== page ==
Use this URL to cite or link to this record in EThOS:
Title: Fabricating Silicon Savannah
Author: Wahome, Michel Njeri Laura
ISNI:       0000 0004 9355 6613
Awarding Body: University of Edinburgh
Current Institution: University of Edinburgh
Date of Award: 2020
Availability of Full Text:
Access from EThOS:
Full text unavailable from EThOS. Please try the link below.
Access from Institution:
This PhD research thesis offers an historicised account of Silicon Savannah, a digital technology entrepreneurship arena in Nairobi, Kenya. Silicon Savannah is an opportunity to study the appropriation of technology innovation and commercialisation models in a lower income, developing economy. Fieldwork took place over 2015-6, a period when this embryonic ‘arena of development’ (Jorgensen and Sorensen, 1999) is subject to scrutiny about its high, but largely unverified, hyped expectations. As a result, this thesis dwells on how actors develop strategies to adopt and adapt to processes over which they have no discretion. Actors in Silicon Savannah individually and collectively develop strategies and gaming systems for enacting legitimacy and attracting resources. The analytical frame reveals a dimension of persistent colonial modality inherent in the practice of global capitalism of which the digital economy and ICT developmental projects are a part. This is indicated in policy discourses of digital entrepreneurship that disclaim alternatives and multiplicities, and take for granted that there is a standardised typology of progress. The result is a paradox where entrepreneurs are incentivised to demonstrate alignment with discourses that might not reflect their experience. The study aims to produce a ‘view from Nairobi’ by integrating the interpretive frameworks of the subjects of the study with the researcher’s analysis. Thus, it relies on ethnographic interviews and observations, and historical reconstruction using resources preserved in internet-based repositories like weblogs, emails and social media. Through this empirical work, this study makes several contributions to knowledge: First, it produces a rich historical account of Silicon Savannah as a zone of friction between ecologies of knowledge and practice. In this way, it is conversant with ethnographies of policy implementation and academic research interested in interactions between received prescriptions and local milieu. Second, it its discussion of actors’ strategic use of ‘narrative infrastructures’ (Deuten and Rip, 2000) and engages with the use of narrative in the production of and practices in arenas of development. Third, it discusses the perverse incentives and moral hazards that can emerge from doctrinaire discourses, as observed in case studies exemplifying a range of organisations that have social good imperatives and/or emphasise profit-making. Doing so callsinto question this presumed dichotomy. A fourth contribution isto the performativity programme. The thesis analyses how particular enactments act as proxies for capability in an arena characterised by sharp asymmetries. These asymmetries are reflected in the fact that the ability to bestow legitimacy and value is vested in distant geographies responsible for the promulgation of a particular digital entrepreneurship discourse and practice. A fifth contribution is to the coloniality school and the introduction of the methodological approach, ‘Africa as Method’, which provides that this kind of research cannot be accomplished without the integration of geographic and historical positionality. In the case of Kenya, this means paying attention to power topologies, political economy, governance philosophies, the fact of geographical hegemony and practices and relations characterised by the persistence of colonial modality. The thesis concludes with a contemplation of the future – a discussion that emerges from questioning whether a decolonised technoeconomic arena can flourish in a global digital economy that is underpinned by modernist philosophy.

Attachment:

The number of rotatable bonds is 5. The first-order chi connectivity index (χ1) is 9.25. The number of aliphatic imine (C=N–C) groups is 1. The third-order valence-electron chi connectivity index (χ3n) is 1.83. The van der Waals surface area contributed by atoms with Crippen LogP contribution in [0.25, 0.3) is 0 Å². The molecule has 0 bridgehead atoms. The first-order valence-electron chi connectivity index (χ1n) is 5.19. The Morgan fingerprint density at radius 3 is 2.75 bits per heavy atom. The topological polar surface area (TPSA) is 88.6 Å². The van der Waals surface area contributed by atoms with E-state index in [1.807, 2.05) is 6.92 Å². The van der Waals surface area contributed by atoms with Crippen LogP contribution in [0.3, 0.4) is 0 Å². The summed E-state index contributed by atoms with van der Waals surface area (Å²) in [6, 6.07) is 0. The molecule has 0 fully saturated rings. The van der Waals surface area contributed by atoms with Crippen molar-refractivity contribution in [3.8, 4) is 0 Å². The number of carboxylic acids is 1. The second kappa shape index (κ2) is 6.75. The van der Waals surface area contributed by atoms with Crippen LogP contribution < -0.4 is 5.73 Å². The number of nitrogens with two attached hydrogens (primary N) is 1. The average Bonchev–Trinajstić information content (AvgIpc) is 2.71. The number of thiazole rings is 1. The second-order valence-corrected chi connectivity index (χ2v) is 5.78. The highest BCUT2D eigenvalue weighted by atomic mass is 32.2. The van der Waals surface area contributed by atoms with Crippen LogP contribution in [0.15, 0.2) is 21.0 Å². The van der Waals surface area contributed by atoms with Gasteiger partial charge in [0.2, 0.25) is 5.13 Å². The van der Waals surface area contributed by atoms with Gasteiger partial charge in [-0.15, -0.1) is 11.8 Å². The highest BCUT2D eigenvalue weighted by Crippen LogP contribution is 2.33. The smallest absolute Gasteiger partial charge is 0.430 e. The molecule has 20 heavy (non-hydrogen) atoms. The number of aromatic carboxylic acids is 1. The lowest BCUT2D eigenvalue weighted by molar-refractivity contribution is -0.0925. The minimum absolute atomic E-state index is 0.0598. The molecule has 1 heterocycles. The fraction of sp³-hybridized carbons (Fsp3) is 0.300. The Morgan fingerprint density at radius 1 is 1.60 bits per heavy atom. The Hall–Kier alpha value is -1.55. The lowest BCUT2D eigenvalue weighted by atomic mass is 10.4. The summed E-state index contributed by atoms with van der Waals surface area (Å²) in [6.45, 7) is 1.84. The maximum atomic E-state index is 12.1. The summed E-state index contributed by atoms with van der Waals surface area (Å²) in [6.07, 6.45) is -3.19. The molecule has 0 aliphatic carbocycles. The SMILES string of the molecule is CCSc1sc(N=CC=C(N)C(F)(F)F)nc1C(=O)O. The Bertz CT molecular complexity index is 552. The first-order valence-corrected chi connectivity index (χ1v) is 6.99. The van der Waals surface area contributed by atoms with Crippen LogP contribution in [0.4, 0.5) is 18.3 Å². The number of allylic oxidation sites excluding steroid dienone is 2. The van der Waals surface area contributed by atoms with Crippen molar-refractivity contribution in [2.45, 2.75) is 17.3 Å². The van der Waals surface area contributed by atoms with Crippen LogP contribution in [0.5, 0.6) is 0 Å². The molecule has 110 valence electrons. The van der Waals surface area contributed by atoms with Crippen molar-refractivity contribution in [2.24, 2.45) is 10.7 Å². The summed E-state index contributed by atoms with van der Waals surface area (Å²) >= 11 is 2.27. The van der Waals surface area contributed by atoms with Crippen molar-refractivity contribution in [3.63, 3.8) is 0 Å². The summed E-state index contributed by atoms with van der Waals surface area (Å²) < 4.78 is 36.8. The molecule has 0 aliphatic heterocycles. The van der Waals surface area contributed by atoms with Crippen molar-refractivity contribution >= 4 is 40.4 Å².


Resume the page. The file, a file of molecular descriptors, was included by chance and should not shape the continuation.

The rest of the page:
Supervisor: Williams, Robin ; Stewart, James Sponsor: Not available
Qualification Name: Thesis (Ph.D.) Qualification Level: Doctoral
Keywords: digital entrepreneurship ; Kenya ; Silicon Savannah ; entrepreneurs’ experiences ; indigenous technoeconomics